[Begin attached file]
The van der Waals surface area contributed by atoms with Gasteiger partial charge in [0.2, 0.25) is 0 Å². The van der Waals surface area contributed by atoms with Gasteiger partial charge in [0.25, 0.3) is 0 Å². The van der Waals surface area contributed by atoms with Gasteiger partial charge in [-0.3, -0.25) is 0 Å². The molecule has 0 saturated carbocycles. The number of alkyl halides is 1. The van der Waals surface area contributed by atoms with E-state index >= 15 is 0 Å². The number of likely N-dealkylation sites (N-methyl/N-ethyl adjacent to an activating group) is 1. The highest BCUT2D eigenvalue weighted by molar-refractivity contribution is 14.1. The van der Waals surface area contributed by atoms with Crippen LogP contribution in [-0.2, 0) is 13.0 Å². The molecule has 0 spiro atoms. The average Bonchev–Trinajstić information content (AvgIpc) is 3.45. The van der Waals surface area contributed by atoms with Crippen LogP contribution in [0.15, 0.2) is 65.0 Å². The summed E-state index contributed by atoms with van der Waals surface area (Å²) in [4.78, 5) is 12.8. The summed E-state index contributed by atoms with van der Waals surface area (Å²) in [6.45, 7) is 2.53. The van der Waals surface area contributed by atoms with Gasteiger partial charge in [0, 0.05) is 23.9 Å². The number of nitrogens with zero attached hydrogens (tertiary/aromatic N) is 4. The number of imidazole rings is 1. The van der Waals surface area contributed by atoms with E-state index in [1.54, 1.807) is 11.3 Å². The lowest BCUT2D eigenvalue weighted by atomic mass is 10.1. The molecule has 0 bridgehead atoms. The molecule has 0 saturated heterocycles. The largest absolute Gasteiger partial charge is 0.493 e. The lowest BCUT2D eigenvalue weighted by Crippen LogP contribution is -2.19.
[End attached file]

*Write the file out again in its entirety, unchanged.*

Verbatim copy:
The van der Waals surface area contributed by atoms with Gasteiger partial charge in [0.2, 0.25) is 0 Å². The van der Waals surface area contributed by atoms with Gasteiger partial charge in [0.25, 0.3) is 0 Å². The van der Waals surface area contributed by atoms with Gasteiger partial charge in [-0.3, -0.25) is 0 Å². The molecule has 0 saturated carbocycles. The number of alkyl halides is 1. The van der Waals surface area contributed by atoms with E-state index >= 15 is 0 Å². The number of likely N-dealkylation sites (N-methyl/N-ethyl adjacent to an activating group) is 1. The highest BCUT2D eigenvalue weighted by molar-refractivity contribution is 14.1. The van der Waals surface area contributed by atoms with Crippen LogP contribution in [-0.2, 0) is 13.0 Å². The molecule has 0 spiro atoms. The average Bonchev–Trinajstić information content (AvgIpc) is 3.45. The van der Waals surface area contributed by atoms with Crippen LogP contribution in [0.15, 0.2) is 65.0 Å². The summed E-state index contributed by atoms with van der Waals surface area (Å²) in [4.78, 5) is 12.8. The summed E-state index contributed by atoms with van der Waals surface area (Å²) in [6.45, 7) is 2.53. The van der Waals surface area contributed by atoms with Gasteiger partial charge in [0, 0.05) is 23.9 Å². The number of nitrogens with zero attached hydrogens (tertiary/aromatic N) is 4. The number of imidazole rings is 1. The van der Waals surface area contributed by atoms with E-state index in [1.54, 1.807) is 11.3 Å². The lowest BCUT2D eigenvalue weighted by atomic mass is 10.1. The molecule has 0 bridgehead atoms. The molecule has 0 saturated heterocycles. The largest absolute Gasteiger partial charge is 0.493 e. The lowest BCUT2D eigenvalue weighted by Crippen LogP contribution is -2.19.